Rinsho Shinkeigaku (Clinical Neurology)

Case Report

A case of primary central nervous system lymphoma after open head injury

Mari Honma, M.D.1), Mamoru Ota, M.D.2), Naoki Sato, M.D.2), Kazuei Ogawa, M.D.3), Takashi Sugino, M.D.4) and Teiji Yamamoto, M.D.5)

1)Department of Neurology, Masu Memorial Hospital
2)Department of Neurosurgery, Masu Memorial Hospital
3)Department of Cardiology and Hematology, Fukushima Medical University Hospital
4)Department of Basic Pathology, Fukushima Medical University
5)Department of Neurology, Minami Tohoku General Hospital

A 65-year-old man had suffered contusion of the left frontal lobe of the brain with a skull base fracture, pneumocephalus, and cerebrospinal fluid (CSF) leakage. He was treated with ceftriaxone 4 g/day for 14 days, but after 1 month he developed multiple cranial nerve palsies (bilateral III-X). CSF contained increased levels of protein (96 mg/dl) and mononuclear cells (72 cells/mm3), and low glucose levels (40 mg/dl, blood sugar 120 mg/dl), but no malignant cells were detected. Magnetic resonance imaging (MRI) disclosed swelling in multiple cranial nerves with Gd enhancement. Anti-biotic and antifungal therapy remitted the facial, glossopharyngeal, and vagus nerve palsies and reduced the Gd-enhancement lesion, as detected by MRI. However, the eyes were bilaterally dilated and medially fixed, and hearing impairments persisted. After 3 months, follow-up MRIs revealed the presence of Gdenhanced small masses at the ventral pontine base, medulla, and cervicomedullary junctions despite a lack of change in neurological symptoms. Those lesions subsided favorably upon treatment with intravenous and oral corticosteroids. After 1 year and 9 months, Gd-enhanced small cystic masses appeared on the medulla and cerebellum. An open biopsy of the cerebellar tonsillar lesions revealed diffuse large B cell lymphoma. Although the development of primary central nervous system lymphoma after open head injury and infection has not been reported to date, central nervous system lymphomas may mimic diverse neurological diseases. Brain biopsy remains the only definitive diagnosis, and thus should be pursued if blood and CSF markers appear normal.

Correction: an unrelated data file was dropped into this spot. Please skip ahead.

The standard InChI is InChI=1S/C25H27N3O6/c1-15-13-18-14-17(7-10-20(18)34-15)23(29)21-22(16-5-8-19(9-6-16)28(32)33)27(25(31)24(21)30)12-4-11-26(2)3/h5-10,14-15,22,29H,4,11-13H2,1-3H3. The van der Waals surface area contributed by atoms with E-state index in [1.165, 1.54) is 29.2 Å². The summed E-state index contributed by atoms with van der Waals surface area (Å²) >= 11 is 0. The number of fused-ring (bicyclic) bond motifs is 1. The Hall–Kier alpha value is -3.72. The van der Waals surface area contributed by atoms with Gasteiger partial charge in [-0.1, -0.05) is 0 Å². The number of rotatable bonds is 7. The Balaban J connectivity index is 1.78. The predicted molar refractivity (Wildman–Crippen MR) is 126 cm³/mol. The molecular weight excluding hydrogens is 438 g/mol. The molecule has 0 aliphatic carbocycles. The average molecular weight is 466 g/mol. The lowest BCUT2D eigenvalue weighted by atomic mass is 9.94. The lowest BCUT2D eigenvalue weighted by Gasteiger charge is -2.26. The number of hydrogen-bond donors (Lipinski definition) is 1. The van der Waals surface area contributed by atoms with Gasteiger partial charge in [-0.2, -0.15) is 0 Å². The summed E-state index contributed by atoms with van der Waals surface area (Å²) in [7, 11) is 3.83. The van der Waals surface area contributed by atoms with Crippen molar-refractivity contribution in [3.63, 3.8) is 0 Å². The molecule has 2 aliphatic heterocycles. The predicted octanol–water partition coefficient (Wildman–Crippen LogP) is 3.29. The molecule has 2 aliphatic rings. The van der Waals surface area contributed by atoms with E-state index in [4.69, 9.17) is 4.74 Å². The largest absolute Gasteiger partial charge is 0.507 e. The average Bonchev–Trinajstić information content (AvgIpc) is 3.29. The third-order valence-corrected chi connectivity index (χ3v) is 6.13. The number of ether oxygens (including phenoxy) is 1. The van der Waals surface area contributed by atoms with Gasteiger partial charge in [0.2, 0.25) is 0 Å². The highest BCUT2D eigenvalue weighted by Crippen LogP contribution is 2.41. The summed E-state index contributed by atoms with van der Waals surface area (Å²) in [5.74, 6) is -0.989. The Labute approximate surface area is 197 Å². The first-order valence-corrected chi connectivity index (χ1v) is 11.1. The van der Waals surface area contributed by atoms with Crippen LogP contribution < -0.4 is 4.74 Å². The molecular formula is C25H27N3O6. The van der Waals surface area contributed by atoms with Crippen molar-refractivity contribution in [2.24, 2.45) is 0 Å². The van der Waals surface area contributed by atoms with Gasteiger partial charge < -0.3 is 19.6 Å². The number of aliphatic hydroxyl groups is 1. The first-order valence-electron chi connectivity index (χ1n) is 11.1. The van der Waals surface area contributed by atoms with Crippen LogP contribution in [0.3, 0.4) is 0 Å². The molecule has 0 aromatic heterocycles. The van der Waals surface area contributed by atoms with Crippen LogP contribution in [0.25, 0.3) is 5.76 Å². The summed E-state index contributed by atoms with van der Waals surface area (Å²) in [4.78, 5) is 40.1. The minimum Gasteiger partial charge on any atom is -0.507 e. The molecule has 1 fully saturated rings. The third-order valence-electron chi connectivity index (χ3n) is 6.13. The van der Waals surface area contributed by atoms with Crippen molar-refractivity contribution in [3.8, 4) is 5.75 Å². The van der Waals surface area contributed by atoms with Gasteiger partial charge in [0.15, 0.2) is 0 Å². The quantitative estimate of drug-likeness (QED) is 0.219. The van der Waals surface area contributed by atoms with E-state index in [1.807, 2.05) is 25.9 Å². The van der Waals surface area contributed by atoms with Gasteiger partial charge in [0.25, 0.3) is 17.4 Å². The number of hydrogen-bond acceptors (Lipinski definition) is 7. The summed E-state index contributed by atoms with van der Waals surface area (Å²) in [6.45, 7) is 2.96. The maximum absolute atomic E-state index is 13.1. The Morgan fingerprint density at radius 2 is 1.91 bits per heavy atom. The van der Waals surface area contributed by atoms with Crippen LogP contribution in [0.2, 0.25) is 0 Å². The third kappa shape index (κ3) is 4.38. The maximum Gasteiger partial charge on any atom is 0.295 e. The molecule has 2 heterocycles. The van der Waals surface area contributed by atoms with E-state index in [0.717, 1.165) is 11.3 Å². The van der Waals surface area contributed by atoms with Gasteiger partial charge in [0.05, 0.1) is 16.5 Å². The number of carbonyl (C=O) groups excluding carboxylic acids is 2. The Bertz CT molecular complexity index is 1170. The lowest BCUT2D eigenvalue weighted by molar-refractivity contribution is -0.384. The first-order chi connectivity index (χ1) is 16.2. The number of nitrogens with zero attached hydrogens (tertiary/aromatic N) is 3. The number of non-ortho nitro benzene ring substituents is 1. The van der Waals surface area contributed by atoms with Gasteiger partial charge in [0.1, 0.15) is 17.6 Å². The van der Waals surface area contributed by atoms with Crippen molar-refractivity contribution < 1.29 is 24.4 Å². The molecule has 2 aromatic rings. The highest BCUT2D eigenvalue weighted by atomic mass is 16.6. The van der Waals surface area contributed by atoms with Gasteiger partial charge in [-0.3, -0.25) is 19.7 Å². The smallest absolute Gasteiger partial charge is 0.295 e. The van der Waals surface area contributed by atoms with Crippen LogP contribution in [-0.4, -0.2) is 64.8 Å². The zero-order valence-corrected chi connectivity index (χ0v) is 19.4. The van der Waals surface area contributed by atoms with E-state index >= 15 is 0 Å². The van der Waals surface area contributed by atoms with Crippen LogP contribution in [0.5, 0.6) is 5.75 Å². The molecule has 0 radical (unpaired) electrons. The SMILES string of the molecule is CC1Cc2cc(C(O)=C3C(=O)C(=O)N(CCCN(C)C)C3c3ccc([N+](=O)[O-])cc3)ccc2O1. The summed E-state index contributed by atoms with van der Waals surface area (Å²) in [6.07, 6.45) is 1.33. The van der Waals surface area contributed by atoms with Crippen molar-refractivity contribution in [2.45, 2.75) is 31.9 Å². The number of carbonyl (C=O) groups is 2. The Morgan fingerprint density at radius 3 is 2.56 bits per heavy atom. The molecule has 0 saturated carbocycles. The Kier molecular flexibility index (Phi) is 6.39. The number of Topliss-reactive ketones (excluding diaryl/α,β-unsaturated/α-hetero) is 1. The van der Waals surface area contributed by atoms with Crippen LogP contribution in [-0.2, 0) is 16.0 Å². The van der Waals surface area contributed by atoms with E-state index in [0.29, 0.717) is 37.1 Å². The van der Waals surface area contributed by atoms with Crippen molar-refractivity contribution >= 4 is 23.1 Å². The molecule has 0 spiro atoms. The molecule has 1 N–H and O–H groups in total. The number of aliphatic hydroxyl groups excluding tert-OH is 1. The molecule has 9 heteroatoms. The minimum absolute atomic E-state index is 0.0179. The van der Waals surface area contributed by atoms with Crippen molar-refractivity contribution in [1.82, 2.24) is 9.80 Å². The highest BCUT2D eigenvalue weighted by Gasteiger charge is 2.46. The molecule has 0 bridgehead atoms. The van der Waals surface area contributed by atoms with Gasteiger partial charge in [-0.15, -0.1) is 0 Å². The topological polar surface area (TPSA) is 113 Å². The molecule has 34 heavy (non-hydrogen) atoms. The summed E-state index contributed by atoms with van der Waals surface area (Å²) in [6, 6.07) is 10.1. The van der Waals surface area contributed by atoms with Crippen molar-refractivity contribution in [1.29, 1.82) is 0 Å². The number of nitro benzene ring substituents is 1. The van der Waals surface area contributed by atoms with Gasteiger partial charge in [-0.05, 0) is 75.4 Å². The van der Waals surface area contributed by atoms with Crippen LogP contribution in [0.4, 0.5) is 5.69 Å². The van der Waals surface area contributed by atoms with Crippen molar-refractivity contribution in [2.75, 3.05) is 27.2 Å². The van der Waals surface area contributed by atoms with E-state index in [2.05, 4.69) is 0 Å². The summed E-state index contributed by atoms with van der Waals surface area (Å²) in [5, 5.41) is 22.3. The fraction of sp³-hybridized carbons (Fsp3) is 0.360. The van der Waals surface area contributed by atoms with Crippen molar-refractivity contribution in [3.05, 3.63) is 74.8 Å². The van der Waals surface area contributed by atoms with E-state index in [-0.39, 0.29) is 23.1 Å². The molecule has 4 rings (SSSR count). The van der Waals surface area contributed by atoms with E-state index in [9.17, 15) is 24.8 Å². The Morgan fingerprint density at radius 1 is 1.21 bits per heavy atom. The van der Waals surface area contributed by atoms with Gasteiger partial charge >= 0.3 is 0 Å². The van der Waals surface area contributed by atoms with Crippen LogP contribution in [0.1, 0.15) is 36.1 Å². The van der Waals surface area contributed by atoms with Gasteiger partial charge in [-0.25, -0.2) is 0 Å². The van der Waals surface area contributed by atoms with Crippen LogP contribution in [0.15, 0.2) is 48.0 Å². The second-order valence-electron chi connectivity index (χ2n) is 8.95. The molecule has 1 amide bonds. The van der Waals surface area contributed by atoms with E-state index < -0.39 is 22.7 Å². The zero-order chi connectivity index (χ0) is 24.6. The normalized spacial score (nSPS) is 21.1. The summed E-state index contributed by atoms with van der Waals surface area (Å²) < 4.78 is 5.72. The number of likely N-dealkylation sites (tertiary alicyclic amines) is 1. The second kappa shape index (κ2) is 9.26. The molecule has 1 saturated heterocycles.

Full Text of this Article in Japanese PDF (1101K)

(CLINICA NEUROL, 52: 329|335, 2012)
key words: open head injury, meningitis, multiple cranial nerve palsies, brain biopsy, primary central nervous system lymphoma

(Received: 7-May-10)